Lemierre Syndrome from an Odontogenic Source: A Review for Dentists



Lemierre syndrome, which can result from a recent oropharyngeal or odontogenic infection, is characterized by clinical or radiographic signs of thrombosis of the internal jugular vein, distant infected emboli and the presence of anaerobic pathogens, usually Fusobacterium necrophorum. The septic emboli resulting from the infected thrombophlebitis of the internal jugular vein give the syndrome its constellation of central nervous system, pulmonary and many other manifestations including septic shock. This condition was so rare that, historically, it became known as the “forgotten disease,” but an increasing frequency of reports indicates that Lemierre syndrome may not be so uncommon.


An article1 published in the Orangeville Banner in December 2009 describes a sad and unfortunate case of an otherwise healthy teenager who suffered postoperative complications associated with the removal of her third molar teeth due to an exceedingly rare condition known as Lemierre syndrome.2 Dentists are well acquainted with many unusual infectious complications of third molar surgery, including Ludwig’s angina, mediastinitis, life-threatening hemorrhage and necrotizing fasciitis.3-5 The intent of this communication is to familiarize dentists with a more obscure but relevant sequela of odontogenic infections.

Necrobacillosis-associated “anaerobic postanginal septicemia” was first described by Lemierre in 1936 and later referred to as Lemierre syndrome.2 At that time, Lemierre published a case series of 20 patients with Fusobacterium-associated pharyngitis, who had a 90% mortality rate.6 With increasing use of penicillin in the 1960s and 1970s, the condition was seldom reported and became known as the “forgotten disease.”6 Unfortunately, over the last 10 years, more than 80 cases have been published. This apparent increase may be related to the less-frequent prescribing of penicillin for tonsillitis, growing antibiotic resistance to beta-lactams and clindamycin7 or increased reporting practices.


Lemierre syndrome is a rare form of disseminated septic thrombophlebitis, which is characterized by superinfection with Fusobacterium necrophorum, jugular vein thrombosis and distant septic emboli.6,8,9 Lemierre syndrome is initiated by an infection of the head and neck region and usually affects young, healthy adults. The palatine tonsils and peritonsillar tissue are the primary sites of infection in most cases, although pharyngitis, parotitis, otitis media, sinusitis, odontogenic infection and mastoiditis have been described as causes of the syndrome.8–11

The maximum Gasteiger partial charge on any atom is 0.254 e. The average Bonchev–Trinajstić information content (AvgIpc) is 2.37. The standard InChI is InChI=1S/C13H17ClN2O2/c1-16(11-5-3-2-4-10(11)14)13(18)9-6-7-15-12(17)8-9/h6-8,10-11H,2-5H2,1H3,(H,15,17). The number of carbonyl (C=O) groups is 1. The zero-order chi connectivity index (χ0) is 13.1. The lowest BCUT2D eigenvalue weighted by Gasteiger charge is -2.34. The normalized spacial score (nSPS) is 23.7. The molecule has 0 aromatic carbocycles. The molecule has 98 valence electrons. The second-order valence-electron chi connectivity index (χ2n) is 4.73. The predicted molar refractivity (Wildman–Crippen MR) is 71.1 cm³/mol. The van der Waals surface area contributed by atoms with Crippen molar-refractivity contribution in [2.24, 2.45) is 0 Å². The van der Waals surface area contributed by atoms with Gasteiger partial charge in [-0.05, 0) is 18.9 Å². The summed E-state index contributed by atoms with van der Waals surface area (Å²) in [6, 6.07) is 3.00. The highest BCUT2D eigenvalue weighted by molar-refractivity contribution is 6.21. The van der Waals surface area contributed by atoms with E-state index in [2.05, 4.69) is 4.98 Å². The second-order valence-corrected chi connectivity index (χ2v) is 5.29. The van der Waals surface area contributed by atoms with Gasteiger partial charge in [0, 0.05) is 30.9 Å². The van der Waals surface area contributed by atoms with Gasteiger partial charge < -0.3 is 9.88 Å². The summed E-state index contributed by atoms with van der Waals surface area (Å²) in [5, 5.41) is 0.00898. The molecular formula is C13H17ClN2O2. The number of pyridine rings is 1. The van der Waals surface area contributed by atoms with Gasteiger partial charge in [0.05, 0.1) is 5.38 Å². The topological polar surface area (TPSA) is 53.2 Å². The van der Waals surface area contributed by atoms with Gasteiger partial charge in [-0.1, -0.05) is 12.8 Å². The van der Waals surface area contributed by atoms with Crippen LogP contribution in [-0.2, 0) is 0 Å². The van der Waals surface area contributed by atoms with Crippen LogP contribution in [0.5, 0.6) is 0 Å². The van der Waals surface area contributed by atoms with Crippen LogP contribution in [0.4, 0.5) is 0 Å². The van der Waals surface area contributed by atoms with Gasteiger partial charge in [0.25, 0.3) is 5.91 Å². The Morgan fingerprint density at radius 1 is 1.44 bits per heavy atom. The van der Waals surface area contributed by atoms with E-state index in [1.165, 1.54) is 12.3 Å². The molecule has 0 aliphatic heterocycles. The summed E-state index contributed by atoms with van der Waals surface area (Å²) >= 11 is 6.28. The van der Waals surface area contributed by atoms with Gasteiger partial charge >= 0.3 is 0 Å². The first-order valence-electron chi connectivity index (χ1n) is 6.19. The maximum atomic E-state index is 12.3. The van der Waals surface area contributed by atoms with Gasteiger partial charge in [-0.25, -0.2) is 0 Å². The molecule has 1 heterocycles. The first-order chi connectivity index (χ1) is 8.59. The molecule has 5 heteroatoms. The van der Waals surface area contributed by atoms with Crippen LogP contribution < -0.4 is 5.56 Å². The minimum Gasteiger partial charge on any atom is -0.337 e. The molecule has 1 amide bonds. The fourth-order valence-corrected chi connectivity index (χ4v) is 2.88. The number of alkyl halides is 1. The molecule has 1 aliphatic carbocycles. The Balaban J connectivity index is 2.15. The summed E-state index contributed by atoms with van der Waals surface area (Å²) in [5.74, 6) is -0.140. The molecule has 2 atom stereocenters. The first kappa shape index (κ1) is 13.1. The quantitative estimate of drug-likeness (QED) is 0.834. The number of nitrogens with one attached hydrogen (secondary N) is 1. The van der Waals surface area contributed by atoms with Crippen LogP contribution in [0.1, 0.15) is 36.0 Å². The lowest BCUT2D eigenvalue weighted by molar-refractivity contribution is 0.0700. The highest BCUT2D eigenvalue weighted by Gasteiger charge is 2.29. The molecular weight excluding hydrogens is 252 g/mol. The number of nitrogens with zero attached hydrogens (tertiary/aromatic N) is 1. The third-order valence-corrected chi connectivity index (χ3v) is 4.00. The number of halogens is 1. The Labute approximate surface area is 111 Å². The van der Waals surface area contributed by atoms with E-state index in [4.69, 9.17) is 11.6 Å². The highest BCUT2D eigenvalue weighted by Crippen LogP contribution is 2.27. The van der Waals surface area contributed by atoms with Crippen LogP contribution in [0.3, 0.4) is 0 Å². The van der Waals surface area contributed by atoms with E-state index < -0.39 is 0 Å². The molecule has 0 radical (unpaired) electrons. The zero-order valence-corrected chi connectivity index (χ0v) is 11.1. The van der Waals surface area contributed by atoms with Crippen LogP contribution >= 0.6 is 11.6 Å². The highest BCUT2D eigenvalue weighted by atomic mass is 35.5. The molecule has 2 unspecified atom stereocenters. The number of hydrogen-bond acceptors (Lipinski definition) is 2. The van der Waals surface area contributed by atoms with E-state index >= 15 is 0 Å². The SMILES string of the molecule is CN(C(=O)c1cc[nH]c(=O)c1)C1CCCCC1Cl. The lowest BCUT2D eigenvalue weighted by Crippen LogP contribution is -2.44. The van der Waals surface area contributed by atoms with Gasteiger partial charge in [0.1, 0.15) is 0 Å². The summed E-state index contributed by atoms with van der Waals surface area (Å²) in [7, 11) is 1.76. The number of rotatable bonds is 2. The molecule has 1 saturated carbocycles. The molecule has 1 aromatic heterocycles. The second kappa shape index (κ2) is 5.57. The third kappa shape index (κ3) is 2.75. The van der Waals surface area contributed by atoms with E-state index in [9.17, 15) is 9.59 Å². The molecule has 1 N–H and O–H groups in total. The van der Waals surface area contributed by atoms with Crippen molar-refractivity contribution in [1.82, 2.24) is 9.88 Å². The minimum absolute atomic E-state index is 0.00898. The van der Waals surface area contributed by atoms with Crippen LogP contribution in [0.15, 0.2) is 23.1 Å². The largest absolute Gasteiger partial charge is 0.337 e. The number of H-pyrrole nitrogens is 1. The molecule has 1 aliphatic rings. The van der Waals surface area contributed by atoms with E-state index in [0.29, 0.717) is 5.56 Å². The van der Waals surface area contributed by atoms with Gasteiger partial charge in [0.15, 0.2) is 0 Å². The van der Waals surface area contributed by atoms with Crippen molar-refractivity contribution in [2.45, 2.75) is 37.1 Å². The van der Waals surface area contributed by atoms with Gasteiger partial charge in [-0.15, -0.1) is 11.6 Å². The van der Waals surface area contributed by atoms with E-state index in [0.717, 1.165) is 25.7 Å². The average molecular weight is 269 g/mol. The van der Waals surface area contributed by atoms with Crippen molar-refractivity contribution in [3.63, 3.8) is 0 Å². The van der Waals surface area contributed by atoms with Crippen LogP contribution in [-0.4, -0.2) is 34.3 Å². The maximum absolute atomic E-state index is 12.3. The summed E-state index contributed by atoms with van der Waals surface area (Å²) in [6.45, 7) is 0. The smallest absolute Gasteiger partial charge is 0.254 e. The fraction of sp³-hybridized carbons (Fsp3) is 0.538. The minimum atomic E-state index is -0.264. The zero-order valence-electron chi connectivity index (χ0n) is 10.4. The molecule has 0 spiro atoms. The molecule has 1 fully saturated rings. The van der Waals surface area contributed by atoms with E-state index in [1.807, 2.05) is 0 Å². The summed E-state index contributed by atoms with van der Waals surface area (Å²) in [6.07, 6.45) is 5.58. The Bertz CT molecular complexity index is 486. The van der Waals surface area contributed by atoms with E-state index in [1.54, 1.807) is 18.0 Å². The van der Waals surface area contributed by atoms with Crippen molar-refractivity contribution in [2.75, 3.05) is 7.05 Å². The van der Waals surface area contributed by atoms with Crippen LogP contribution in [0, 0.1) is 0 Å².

Pharyngeal infections are the most common initial event in the sequence of Lemierre syndrome due to simple anatomical relationships. The lateral and posterior pharyngeal walls are in an intimate relationship with the carotid sheath, which contains the internal jugular vein (IJV). Septic thrombophlebitis of the IJV develops from local invasion or via the peritonsillar vasculature or lymphatic channels.12 Septic thrombi from dental infections can reach the IJV by spreading posteriorly to the retrostyloid compartment of the lateral pharyngeal space. Furthermore, septic thrombi within the anterior facial vein, pterygoid venous plexus and retromandibular vein may also reach the IJV by way of the common facial vein.

The infected thrombophlebitis in the IJV eventually gives off septic emboli that lodge within the pulmonary vasculature before causing abscesses within other organs. This can occur within 1 week of onset of symptoms.13 Micro-abscesses in the joints, liver and kidneys have also been described.14,15 Thus, a wide range of clinical presentations is possible.13 Furthermore, should retrograde flow of emboli from the IJV to the central nervous system occur, neurologic deficits secondary to a space-occupying brain abscess or meningitis may ensue.16 Hypotension and septic shock can eventually result from the bacteremia. Of interest, edema of the ipsilateral scalp over the temporal region can develop due to impaired venous drainage through the obstructed IJV. This could be one of the clinical signs heralding Lemierre syndrome.

Clinical Presentation

The symptoms of Lemierre syndrome vary from person to person, but most patients present with high fever and rigors within 1 week of the onset of a sore throat.7 When a parapharyngeal space infection and thrombophlebitis of the IJV develop, signs and symptoms include pain and swelling or induration at the angle of the jaw and along the sternocleidomastoid muscle, sometimes with associated trismus and dysphagia.11 Subsequently, bacteria can spread via the hematogenous route to other organs as described above. The traditional sequence of events in Lemierre syndrome is depicted in Table 1.

Table 1 Sequence of events and salient features of Lemierre syndromea

Note: CT = computed tomography.
aAdapted with permission from Lu et al.9

Septic emboli in the lungs occur in 79%–100% of cases and are commonly accompanied by cough, dyspnea, pleuritic chest pain and hemoptysis.7 Septic arthritis, arthralgias and osteomyelitis may also be seen, although less frequently now than in the pre-antibiotic era. Hepatomegaly and splenomegaly are common; however, frank hepatic and splenic abscesses are rare. Mild hyperbilirubinemia with jaundice and a slight elevation in liver enzyme levels are found in many cases.7,11 Acute renal insufficiency may result from dehydration-related hypovolemia and sepsis.11 Some patients have soft tissue abscesses and cutaneous pustular lesions as a complication of F. necrophorum sepsis.